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Fierce Festival, Birmingham. Aaron Wright Interview: “I think we need more young artistic directors in the arts in the UK.”

Basically, right, Fierce Festival has announced the full programme of live art, theatre, dance, music, installations, activism, and parties taking over Birmingham from 16 – 22 October 2017

The festival explores themes as diverse as the rituals of clubbing, mental health, “fandom” and fan art, activism, queer culture and climate change the 2017 programme contains fifty events with five World Premieres, twelve UK premieres with artists hailing from ten countries across four continents.

I had a chat with the Artistic Director of Fierce, Aaron Wright about a whole manner of things.

Here is what we discussed.


Aaron Wright

Aaron Wright

Hello! Can you tell us about an average working day in the life of Aaron?
My day usually starts with a Berroca. Then I POWER WALK to the office with my head phones in listening to Diana Ross. I usually schedule meetings for earlier in the day, and then go and get my head down in the office with admin and emails in the afternoon. It’s a small organisation so I have a hand in everything, from long-term planning meetings and research to day to day office up keep, admin and production stuff. This week we’ve had to source a massive block of ice and a load of live flies for the festival. It’s rarely dull.

What are you secretly most excited about in this season?
I’ve personally selected everything in the programme, so I really do love it all. However I’m most excited for the debuts of the international artists who’ve never performer in the UK before – so Erin Markey’s cabaret show Boner Killer, Michele Rizzo’s incredible club dance piece HIGHER and Quarto’s brilliant Durational Rope piece, amongst others.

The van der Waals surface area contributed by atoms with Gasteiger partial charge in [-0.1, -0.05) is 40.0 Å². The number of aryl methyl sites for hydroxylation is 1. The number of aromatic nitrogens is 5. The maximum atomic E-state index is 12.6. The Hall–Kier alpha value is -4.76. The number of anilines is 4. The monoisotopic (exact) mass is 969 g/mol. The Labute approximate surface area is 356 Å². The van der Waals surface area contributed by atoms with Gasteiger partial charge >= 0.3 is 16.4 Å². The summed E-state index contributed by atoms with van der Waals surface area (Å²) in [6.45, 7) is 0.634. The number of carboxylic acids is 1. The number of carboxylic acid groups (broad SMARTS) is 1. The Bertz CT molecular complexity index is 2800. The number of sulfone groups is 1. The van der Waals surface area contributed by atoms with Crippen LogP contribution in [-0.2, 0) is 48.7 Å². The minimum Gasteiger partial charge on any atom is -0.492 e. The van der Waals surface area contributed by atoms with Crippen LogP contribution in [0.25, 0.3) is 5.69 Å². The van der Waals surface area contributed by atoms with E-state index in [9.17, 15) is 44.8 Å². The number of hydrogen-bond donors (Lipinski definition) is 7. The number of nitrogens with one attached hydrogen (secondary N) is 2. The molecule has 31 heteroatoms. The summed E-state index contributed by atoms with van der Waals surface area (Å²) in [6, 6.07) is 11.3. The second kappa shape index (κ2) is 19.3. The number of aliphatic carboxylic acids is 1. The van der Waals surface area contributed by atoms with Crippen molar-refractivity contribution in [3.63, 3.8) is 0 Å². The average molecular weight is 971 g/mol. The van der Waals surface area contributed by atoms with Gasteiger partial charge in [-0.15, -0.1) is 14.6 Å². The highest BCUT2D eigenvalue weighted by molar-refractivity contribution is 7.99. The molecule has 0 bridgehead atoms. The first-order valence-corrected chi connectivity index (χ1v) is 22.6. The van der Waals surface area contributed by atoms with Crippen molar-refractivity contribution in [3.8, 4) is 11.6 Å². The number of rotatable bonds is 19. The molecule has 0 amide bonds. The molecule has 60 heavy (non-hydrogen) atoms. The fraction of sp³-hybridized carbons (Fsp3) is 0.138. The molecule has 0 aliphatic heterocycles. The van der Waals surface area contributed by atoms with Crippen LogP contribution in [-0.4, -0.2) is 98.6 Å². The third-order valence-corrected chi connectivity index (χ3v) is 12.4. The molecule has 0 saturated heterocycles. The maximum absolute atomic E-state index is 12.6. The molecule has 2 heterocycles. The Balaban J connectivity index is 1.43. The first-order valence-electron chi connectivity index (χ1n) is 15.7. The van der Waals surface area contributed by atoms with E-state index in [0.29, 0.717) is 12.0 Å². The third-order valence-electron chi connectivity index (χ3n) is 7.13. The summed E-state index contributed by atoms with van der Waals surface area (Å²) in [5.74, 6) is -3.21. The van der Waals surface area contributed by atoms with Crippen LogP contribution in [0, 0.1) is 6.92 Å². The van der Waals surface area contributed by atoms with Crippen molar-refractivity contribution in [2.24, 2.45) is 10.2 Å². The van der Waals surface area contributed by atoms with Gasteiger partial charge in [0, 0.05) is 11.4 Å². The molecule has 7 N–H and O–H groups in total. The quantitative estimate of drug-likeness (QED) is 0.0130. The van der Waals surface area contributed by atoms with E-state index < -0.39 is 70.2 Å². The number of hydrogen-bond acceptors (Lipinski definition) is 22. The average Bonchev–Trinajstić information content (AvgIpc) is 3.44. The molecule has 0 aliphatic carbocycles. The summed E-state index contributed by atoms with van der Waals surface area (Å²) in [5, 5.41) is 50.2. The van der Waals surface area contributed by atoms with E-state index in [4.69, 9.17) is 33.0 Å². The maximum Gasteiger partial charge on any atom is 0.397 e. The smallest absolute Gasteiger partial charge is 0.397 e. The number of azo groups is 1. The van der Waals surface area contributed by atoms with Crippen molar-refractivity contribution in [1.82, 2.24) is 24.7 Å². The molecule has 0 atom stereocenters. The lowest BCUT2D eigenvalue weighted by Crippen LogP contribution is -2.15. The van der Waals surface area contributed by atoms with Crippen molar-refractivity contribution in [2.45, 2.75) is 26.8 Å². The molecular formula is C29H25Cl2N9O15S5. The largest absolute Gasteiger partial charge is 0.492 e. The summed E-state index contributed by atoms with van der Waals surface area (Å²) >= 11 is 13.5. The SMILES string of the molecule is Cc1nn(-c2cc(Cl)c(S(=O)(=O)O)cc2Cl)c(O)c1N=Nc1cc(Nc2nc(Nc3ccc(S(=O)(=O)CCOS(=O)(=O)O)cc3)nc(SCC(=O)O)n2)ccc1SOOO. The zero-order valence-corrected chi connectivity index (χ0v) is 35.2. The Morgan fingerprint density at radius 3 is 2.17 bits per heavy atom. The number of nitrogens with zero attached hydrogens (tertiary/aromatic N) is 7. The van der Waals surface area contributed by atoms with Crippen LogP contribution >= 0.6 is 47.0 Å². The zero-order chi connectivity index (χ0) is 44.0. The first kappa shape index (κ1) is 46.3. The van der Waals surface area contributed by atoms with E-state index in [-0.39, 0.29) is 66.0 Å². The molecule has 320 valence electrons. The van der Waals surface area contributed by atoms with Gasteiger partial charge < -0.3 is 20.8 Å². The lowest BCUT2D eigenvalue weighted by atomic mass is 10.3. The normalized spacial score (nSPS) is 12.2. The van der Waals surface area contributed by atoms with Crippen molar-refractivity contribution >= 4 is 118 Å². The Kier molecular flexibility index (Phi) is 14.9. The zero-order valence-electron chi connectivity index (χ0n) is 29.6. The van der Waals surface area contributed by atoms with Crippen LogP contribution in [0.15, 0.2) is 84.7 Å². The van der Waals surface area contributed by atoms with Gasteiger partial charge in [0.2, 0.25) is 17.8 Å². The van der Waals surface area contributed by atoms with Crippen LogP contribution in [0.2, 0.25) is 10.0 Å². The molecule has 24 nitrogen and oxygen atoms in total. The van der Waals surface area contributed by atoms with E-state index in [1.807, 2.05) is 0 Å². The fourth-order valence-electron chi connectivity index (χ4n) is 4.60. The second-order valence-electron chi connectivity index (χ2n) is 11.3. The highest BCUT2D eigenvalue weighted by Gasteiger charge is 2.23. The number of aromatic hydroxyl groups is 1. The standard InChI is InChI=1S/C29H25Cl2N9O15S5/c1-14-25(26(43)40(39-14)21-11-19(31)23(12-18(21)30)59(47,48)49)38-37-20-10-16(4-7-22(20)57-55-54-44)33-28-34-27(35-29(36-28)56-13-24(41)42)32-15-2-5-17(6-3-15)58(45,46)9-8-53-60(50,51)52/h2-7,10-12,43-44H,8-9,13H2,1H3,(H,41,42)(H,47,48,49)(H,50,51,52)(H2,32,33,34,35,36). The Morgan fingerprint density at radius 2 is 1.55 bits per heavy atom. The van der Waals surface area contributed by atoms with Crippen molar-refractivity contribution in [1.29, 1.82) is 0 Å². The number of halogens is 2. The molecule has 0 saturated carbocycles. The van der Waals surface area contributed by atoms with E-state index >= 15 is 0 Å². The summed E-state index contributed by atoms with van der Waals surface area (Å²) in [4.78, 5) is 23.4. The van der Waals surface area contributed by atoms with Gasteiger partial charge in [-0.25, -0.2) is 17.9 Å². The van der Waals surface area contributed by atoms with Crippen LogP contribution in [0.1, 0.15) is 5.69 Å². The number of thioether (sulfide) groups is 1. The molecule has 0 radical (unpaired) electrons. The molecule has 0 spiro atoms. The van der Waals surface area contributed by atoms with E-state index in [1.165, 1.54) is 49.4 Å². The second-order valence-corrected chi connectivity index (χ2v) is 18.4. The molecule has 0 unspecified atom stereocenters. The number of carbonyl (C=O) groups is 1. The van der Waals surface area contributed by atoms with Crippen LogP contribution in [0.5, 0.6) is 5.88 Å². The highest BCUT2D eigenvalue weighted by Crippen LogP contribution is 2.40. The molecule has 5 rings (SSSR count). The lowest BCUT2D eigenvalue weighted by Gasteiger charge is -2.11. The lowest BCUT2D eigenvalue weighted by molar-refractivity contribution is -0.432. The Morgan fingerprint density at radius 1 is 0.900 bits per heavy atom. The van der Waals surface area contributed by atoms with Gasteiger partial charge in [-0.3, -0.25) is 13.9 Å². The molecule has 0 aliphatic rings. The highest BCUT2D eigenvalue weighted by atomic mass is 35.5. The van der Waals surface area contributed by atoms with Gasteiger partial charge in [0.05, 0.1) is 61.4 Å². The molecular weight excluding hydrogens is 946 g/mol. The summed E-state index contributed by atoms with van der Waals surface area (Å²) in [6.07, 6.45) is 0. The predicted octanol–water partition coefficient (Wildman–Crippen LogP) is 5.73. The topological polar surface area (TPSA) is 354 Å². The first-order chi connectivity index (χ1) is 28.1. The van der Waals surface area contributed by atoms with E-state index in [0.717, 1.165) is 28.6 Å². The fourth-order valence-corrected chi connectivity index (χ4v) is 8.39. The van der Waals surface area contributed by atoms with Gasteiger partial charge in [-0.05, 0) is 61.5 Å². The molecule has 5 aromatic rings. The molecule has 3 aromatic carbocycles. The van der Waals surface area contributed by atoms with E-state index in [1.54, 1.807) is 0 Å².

Bearing in mind that obviously all arts folk say “well I just do what I do” and so on, do keep an eye on the movements of directors you perceive to be your competitors?
I’ve only recently stepped into a director role, but I am aware that I’ve now got some brilliant director peers across the country. I love what Mike Pony is doing with Submerge Festival in Bristol and Amy Letman with Transform in Leeds. I think we need more young artistic directors in the arts in the UK. Fierce is quite distinct though, and so we don’t really have any direct competitors, not in the UK anyway. I love our “cousin festivals” In Between Time and SPILL, but they’re both very different – we complement each other really well. There are of course curators in Europe who I really respect and follow their programmes for tips on interesting artists, but Fierce also has a finger in really underground scenes of hard-core performance art and club stuff which isn’t being presented so much by publicly funded organisations. I think there is a culture in Europe of certain festivals all working with the same artists – and I don’t want to fall into that trap, but also – that’s how big work gets commissioned! Pooling resource is no bad thing. But I also hate artists being commodified; I don’t sit looking through brochures ‘picking’ which artists I want to ‘book’ for fierce. It’s all done through dialogue and relationships.

How important is access and inclusion when you are producing Fierce festival?